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Table of Contents
CASE REPORT
Year : 2017  |  Volume : 14  |  Issue : 3  |  Page : 193-195

Pulmonary sclerosing pneumocytoma or sclerosing hemangioma mimicking lung cancer


Department of Lab Services, Apollo Hospitals, Bilaspur, Chhattisgarh, India

Date of Web Publication27-Oct-2017

Correspondence Address:
Vandana Gite
Department of Lab Services, Apollo Hospitals, Bilaspur, Chhattisgarh
India
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Source of Support: None, Conflict of Interest: None


DOI: 10.4103/am.am_26_17

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  Abstract 


Pulmonary sclerosing pneumocytoma or sclerosing hemangioma is an uncommon benign neoplasm, often asymptomatic, affects middle-aged women and usually found incidentally as solitary pulmonary nodule on radiologic examination. It is thought to be derived from incompletely differentiated respiratory epithelium. Histologically, it is distinctive neoplasm of the lung and shows two epithelial cell types, surface cells, and round cells with four architectural patterns, papillary, sclerotic, solid, and hemorrhagic. Preoperative diagnosis of this tumor is difficult, and it is now generally accepted that surgical excision alone is curative without the need for additional treatment.

Keywords: Benign, pulmonary sclerosing pneumocytoma, round cells, sclerosing hemangioma, surface cells


How to cite this article:
Gite V, Dhakane M. Pulmonary sclerosing pneumocytoma or sclerosing hemangioma mimicking lung cancer. Apollo Med 2017;14:193-5

How to cite this URL:
Gite V, Dhakane M. Pulmonary sclerosing pneumocytoma or sclerosing hemangioma mimicking lung cancer. Apollo Med [serial online] 2017 [cited 2019 Mar 21];14:193-5. Available from: http://www.apollomedicine.org/text.asp?2017/14/3/193/217363




  Introduction Top


Pulmonary sclerosing pneumocytoma (PSP) or sclerosing hemangioma (SH) is an uncommon benign neoplasm, often asymptomatic, affects middle-aged women and usually found incidentally. It was first described by Liebow and Hubbel.[1] It is misnomer and originated from morphologic similarity to a dermatopathology lesion that was previously called “SH,”, now known as dermatofibroma/fibrous histiocytoma. It is moved from “miscellaneous tumors” to “adenomas” in 2015 World Health Organization (WHO) Classification.[2]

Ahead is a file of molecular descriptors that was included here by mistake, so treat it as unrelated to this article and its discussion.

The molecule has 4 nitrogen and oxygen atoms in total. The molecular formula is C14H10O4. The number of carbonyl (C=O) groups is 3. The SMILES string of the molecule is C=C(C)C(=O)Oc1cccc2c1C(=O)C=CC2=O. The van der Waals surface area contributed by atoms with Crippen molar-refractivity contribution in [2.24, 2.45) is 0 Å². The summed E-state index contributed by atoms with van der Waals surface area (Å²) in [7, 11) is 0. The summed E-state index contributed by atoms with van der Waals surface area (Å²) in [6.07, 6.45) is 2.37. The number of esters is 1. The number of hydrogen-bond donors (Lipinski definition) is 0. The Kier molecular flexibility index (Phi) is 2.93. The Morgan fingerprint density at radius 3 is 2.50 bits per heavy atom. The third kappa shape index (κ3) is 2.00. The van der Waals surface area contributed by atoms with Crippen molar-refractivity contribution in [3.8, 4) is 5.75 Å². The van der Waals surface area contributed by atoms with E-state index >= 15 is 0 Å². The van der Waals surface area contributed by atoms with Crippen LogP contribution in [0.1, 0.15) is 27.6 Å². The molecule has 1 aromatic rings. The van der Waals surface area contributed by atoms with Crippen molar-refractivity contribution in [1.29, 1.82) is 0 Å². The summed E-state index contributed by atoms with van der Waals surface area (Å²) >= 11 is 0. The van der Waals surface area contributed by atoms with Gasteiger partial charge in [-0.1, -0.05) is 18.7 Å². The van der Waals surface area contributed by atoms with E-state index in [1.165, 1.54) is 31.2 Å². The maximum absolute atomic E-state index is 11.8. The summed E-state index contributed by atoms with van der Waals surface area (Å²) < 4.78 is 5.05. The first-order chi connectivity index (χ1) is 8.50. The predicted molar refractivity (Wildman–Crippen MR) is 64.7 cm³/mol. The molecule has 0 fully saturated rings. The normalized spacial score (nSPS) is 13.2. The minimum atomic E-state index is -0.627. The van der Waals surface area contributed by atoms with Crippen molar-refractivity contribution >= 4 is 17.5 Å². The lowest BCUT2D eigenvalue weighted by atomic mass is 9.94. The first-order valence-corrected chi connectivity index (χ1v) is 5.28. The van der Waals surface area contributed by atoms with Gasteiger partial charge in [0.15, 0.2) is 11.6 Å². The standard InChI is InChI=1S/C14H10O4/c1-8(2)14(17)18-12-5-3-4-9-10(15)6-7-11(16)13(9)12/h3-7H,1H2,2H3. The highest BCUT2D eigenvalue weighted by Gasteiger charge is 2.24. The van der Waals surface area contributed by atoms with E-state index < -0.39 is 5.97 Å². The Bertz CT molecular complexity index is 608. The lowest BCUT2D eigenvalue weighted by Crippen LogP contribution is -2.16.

Case Report Top


A 52-year-old female presented with chest pain and cough for 1 month. Computed tomography (CT) chest showed medium-sized, well-defined soft tissue nodule measuring 3.3 cm × 3.0 cm in posterior segment of the right upper lobe with linear fibrotic opacity in lateral aspect. Biopsy was carried out and showed benign lung tumor. Surgical excision was done, and right lung upper lobectomy specimen was received for histopathological examination. Gross examination revealed single, well-circumscribed, solid, gray white, nodule measuring 2.5 cm × 2.5 cm [Figure 1]. On microscopic examination, a well-circumscribed benign tumors composed of double cell population consisting of cuboidal surface epithelial cells, resembling type II pneumocytes, and round to polygonal stromal cells are with abundant eosinophilic cytoplasm, indistinct cell borders, oval nuclei, even chromatin, and indistinct nucleoli [Figure 2]a and [Figure 2]b. No areas of necrosis, apparent nuclear atypia, or mitotic activity were seen. Epithelial membrane antigen (EMA), thyroid transcription factor-1 (TTF-1), S-100, vimentin, and MIC2 stains were positive for immunohistochemistry. Mast cells stained with calretinin and CD117. CD68 was positive in histiocytes. Pan-cytokeratin was positive in few cells. CD34, CD45, smooth muscle actin, desmin, BCL-2, and calponin were negative [Figure 3]a-h]. Final diagnosis of PSP or SH was made.
Figure 1: Gross showing single, well-circumscribed, solid, gray white, nodule measuring 2.5 cm × 2.5 cm

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Figure 2: (a and b) A well-circumscribed benign tumor composed of double cell population consisting of are cuboidal surface epithelial cells, resembling type II pneumocytes, and round to polygonal stromal cells are with abundant eosinophilic cytoplasm

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Figure 3: (a-h) Epithelial membrane antigen, thyroid transcription factor-1, S-100, vimentin, and MIC2 stains were positive for immunohistochemistry. Mast cells stained with calretinin and CD117. CD68 was positive in histiocytes. Pan-cytokeratin was positive in few cells

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  Discussion Top


PSP or SH is a rare benign tumor with low prevalence. It is not a vascular tumor. It is a misnomer and classified as sclerosing pneumocytoma, moved from “miscellaneous tumors” in the 1999 and 2004 WHO Classification to “adenomas” in the 2015 WHO Classification.[2] The tumor is derived from primitive respiratory epithelial cells of pneumocytic origin and shows resemblance to pneumocytes (surface cells) and embryonic respiratory epithelium (round cells). It is more common in Asia, and most patients are women in the fifth decade. It is reported that sclerosing pneumocytoma of the lung was mainly found incidentally, over 70% of the patients were asymptomatic. The most common presenting form is an asymptomatic solitary pulmonary nodule that can grow up to 7 cm in diameter although 73% of lesions are smaller than 3 cm.[3],[4] It may present with nonspecific respiratory symptoms such as cough, hemoptysis, chest pain, and stuffiness.